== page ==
It is a truth universally acknowledged that it can be difficult to be Jewish at Christmas time. It has seeped into North American cultural consciousness so thoroughly that South Park even wrote a song about it, complete with trademark expletives.
While my neighbors were putting their Christmas trees to the curb, in what seems like a ritual of replacement, I was preparing to plant for Tu BiShvat.
Tu BiShvat is a reminder that we spend our lives planting seeds. Time and effort are needed for our efforts to bear fruit. Wait patiently. One day, like the seed, we will be blessed.
We who have become cynical,
Whom life has raised its tough first
Of despair and
Disappointment and heartache
We who have learned to protect our souls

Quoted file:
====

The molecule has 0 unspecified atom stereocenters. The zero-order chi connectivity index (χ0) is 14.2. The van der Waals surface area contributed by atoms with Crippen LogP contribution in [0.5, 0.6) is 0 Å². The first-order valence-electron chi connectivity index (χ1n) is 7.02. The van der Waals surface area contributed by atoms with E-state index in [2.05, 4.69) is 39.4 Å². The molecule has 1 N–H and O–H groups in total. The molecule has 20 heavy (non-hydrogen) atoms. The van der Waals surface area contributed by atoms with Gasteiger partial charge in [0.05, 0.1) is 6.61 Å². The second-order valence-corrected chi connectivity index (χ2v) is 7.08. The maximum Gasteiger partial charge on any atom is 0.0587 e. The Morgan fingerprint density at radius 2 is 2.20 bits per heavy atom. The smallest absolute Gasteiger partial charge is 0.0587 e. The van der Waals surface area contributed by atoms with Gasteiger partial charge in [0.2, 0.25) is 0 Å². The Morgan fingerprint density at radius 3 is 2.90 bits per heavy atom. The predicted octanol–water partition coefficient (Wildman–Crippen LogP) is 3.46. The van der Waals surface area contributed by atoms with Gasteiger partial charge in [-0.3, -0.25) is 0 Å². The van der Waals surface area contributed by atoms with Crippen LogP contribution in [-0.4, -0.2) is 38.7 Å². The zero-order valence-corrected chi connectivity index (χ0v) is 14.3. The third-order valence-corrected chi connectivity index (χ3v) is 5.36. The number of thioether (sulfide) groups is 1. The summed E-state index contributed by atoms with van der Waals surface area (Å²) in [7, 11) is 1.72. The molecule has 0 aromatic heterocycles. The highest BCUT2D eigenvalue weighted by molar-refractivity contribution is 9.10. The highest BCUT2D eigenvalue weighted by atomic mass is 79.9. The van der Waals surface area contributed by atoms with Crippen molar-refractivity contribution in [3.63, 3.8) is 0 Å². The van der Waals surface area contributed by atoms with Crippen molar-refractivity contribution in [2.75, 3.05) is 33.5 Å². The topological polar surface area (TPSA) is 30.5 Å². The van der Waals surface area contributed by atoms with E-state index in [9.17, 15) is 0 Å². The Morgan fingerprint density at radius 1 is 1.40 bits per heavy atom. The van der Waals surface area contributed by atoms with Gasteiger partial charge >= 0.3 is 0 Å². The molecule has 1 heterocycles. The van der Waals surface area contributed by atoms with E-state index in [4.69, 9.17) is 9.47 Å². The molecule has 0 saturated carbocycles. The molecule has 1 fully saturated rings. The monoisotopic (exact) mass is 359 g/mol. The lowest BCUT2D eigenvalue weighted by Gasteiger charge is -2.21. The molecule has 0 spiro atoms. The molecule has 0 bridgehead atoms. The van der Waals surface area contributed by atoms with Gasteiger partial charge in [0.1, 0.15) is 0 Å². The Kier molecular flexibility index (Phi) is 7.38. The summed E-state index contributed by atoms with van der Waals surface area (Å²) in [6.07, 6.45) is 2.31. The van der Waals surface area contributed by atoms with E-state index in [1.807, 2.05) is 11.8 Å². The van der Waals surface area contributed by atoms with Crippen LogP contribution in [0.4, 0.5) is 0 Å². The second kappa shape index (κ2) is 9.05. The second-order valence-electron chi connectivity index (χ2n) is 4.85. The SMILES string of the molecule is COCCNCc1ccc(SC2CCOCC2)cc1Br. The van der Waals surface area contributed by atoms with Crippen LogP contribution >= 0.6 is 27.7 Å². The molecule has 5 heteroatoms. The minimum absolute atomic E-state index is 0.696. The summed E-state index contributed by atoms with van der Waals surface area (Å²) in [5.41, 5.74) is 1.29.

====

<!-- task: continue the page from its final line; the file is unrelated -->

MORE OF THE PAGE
And toughen our hearts
To avoid more anguish
There are many reasons to celebrate Tu BiSh’vat this year, as this has been an exciting year for environmental justice.
Winter weighs on the soul of this author. She finds comfort, though, in the moon cycles and their symbols, laden with meaning, healing, comfort, and inspiration.
I love Tu BiShvat’s low-key preparation: no sermons, no sukkah, and no kitchen turned upside down. Quick trips for food and wine, and I’m all set.
In this moment of transition, we will celebrate a different kind of new beginning: Tu BiSh’vat, the new year for trees. Tu BiSh’vat is an opportunity to celebrate the earth and to recommit ourselves, for another year, to environmental action.